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This Week in JAMA |

This Week in JAMA FREE

JAMA. 2005;293(2):135. doi:10.1001/jama.293.2.135.
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Drug-eluting stents are more effective than balloon angioplasty in reducing coronary restenosis in patients with de novo lesions, but the optimal treatment of in-stent restenosis is not clear. Kastrati and colleagues conducted a randomized trial to assess whether drug-eluting stents are more effective than balloon angioplasty and to compare the relative efficacy of sirolimus-eluting vs paclitaxel-eluting stents in treating in-stent restenosis. Angiograms obtained at a 6-month follow-up revealed that drug-eluting stents are superior to balloon angioplasty in preventing recurrent restenosis and that the sirolimus-eluting stent may be superior to the paclitaxel-eluting stent.

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Many studies have assessed possible associations of dietary components with cancer risk, often with inconclusive results. Two articles in this issue of JAMA add additional insight. First, Chao and colleaguesArticle examined the association of recent and long-term meat consumption and risk of incident colon and rectal cancer in a large cohort of US adults. They found that prolonged high consumption of red and processed meat is associated with an increased risk of cancer in the distal colon. In a second article, van Gils and colleaguesArticle examined the relationship between total and specific vegetable and fruit intake and the incidence of breast cancer in a large cohort of European women. During a median 5.4 years of follow-up, the authors found no association between vegetable and fruit intake and incident breast cancer. In an editorial, WillettArticle discusses these findings and the benefits of a healthful diet.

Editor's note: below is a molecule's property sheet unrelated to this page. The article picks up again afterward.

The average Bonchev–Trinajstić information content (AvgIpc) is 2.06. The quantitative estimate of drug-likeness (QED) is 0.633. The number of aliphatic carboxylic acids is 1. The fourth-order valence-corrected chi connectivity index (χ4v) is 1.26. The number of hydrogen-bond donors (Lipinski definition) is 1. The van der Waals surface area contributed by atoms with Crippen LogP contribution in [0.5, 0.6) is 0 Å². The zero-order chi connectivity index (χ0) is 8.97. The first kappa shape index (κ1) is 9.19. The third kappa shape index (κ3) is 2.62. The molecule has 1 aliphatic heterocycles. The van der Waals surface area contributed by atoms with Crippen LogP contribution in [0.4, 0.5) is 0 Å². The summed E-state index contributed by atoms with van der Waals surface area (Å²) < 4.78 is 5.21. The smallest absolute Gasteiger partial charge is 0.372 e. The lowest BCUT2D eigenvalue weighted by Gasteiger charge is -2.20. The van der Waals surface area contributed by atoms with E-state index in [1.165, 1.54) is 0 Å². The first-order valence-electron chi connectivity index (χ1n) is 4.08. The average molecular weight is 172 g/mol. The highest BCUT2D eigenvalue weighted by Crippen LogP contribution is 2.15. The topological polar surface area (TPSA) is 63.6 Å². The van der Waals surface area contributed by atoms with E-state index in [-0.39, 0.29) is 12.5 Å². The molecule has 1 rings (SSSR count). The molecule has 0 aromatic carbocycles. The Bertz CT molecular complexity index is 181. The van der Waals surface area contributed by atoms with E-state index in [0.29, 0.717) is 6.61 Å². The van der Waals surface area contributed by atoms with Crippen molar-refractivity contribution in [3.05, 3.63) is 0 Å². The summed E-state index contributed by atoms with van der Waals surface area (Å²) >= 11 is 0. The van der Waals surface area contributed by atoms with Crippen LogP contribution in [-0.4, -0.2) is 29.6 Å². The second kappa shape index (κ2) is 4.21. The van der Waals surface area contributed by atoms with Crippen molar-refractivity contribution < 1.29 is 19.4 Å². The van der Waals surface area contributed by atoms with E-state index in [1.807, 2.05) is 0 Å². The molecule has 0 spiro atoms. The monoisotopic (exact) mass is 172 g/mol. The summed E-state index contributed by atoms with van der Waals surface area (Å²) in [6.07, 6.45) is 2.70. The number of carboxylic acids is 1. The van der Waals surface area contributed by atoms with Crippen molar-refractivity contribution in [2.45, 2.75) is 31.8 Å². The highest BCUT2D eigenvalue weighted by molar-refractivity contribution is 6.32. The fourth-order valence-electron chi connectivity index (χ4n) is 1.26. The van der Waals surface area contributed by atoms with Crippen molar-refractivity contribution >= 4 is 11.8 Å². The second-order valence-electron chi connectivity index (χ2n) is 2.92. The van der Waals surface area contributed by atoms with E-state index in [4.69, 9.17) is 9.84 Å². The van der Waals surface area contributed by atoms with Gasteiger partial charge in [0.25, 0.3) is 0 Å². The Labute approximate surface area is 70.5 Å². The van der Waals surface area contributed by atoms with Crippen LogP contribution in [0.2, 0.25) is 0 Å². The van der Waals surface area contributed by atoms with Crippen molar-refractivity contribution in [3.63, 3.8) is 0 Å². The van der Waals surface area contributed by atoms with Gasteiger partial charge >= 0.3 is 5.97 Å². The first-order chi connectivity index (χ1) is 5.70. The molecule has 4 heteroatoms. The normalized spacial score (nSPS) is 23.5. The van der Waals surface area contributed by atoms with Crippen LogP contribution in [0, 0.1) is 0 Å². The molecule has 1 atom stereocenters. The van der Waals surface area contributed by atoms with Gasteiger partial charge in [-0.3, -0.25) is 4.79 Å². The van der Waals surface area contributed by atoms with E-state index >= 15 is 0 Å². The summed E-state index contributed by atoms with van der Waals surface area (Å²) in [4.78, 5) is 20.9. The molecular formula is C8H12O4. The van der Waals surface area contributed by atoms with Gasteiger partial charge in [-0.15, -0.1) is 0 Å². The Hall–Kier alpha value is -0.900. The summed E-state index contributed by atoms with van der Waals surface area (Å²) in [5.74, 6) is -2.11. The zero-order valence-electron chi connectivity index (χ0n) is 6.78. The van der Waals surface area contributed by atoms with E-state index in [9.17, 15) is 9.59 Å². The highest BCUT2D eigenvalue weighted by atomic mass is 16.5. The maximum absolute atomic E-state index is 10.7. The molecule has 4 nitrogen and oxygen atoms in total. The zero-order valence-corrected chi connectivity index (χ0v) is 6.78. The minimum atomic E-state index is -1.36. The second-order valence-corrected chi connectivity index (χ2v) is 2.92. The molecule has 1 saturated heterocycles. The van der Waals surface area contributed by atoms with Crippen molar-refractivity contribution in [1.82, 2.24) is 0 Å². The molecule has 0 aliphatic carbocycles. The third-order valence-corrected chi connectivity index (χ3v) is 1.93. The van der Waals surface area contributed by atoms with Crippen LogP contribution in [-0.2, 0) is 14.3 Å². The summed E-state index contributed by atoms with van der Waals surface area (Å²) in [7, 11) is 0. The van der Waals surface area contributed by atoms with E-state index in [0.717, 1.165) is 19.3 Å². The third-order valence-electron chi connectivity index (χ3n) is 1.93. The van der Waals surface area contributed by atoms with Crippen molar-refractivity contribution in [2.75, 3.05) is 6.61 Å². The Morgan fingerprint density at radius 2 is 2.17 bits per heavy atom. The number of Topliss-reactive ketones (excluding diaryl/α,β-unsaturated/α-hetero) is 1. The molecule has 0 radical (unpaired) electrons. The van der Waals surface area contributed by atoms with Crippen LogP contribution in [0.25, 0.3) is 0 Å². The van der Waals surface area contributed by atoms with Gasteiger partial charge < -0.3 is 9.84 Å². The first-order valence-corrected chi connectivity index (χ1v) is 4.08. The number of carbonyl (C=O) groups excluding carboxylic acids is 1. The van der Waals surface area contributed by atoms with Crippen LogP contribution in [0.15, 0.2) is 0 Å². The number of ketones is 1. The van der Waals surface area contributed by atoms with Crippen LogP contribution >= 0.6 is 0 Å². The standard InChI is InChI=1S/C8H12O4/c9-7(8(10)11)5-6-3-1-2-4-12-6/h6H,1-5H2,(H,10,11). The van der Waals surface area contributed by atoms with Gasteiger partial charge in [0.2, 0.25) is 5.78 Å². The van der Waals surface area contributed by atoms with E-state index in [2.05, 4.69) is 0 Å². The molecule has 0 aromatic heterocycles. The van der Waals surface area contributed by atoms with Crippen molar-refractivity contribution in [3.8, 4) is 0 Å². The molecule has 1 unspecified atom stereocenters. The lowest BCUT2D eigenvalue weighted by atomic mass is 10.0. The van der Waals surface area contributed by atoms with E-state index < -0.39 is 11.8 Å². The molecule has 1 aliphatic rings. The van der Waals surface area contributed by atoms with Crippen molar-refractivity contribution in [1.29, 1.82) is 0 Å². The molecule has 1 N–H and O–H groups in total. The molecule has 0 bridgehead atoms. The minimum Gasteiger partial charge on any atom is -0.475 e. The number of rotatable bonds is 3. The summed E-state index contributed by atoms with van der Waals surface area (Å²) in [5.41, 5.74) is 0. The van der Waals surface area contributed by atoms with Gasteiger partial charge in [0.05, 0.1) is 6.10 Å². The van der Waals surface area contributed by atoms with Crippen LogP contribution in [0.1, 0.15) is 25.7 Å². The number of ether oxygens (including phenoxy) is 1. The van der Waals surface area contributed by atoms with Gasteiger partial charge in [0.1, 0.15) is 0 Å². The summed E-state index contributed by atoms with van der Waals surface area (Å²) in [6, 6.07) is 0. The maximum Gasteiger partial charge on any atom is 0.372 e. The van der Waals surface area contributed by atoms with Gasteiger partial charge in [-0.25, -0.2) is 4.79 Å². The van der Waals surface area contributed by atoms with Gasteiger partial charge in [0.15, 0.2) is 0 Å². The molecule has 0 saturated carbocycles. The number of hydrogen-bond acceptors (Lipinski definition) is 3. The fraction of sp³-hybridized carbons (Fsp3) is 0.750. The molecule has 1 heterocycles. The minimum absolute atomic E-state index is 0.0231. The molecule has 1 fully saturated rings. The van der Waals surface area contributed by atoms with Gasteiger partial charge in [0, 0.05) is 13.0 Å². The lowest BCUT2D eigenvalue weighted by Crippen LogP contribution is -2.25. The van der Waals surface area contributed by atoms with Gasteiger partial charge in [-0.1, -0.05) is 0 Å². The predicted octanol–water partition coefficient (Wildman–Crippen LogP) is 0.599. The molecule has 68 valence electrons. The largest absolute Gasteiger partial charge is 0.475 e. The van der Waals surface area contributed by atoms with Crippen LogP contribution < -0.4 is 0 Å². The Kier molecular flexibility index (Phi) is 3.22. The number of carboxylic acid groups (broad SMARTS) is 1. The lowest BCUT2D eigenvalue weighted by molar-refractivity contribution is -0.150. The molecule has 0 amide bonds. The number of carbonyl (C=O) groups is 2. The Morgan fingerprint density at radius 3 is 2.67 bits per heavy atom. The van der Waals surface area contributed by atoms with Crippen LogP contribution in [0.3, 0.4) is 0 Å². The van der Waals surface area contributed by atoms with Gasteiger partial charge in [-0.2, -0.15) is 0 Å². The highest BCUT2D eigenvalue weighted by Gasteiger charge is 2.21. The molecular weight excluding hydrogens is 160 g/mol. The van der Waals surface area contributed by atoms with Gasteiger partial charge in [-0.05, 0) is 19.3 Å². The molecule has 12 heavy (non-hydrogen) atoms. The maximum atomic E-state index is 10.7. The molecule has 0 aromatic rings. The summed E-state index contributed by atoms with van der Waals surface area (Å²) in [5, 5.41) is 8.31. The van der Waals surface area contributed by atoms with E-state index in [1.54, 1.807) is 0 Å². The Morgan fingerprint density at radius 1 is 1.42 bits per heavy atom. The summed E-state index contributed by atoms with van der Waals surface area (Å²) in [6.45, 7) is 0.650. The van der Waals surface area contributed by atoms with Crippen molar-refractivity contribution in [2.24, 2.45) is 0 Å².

Several studies suggest an association between diabetes and increased cancer risk. To further investigate this association, Jee and colleaguesArticle analyzed data on fasting serum glucose, diabetes, and incident cancers and cancer deaths from a prospective cohort study of nearly 1.3 million Korean adults. They found dose-response relationships between fasting serum glucose levels and rates of overall cancer mortality and cancer incidence. Mortality and incidence risks were higher for persons with diabetes compared with persons without, and adjustment for body mass index did not alter the findings. In an editorial, Cooney and GruberArticle discuss how hyperglycemia and diabetes may influence cancer incidence and mortality and the public health significance of this association.


Clinical experience suggesting that overweight children with acute myeloid leukemia (AML) experienced more treatment-related toxic effects and death than patients not overweight led Lange and colleagues to conduct a retrospective review of body mass index (BMI) and survival in pediatric AML. After adjustment for potential sociodemographic and clinical variables, they found that compared with middleweight patients, underweight and overweight children had lower overall survival and a higher risk of treatment-related mortality.

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Malaria is seasonally endemic in Afghanistan and Iraq, and soldiers returning to the United States may import malaria. Kotwal and colleagues investigated a malaria outbreak among a 725-man Army Ranger Task Force deployed to Afghanistan in 2002. They identified 38 cases of malaria, often associated with vague symptoms and diagnosed a mean of 233 days after the soldiers’ return to the United States. The authors also documented poor compliance with preventive measures, including chemoprophylaxis, use of insect repellent, and application of permethrin on uniforms.

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An effort to reveal the complete genetic blueprints of thousands of known human and avian influenza viruses is expected to help researchers monitor global influenza-related activity for vaccine planning and enhance pandemic preparedness efforts.

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The efficacy of interventions to prevent diabetic foot ulcers.

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Strategies to maximize use of inactivated and intranasal live, attenuated influenza vaccines.

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For your patients: Information about diabetic foot ulcers.

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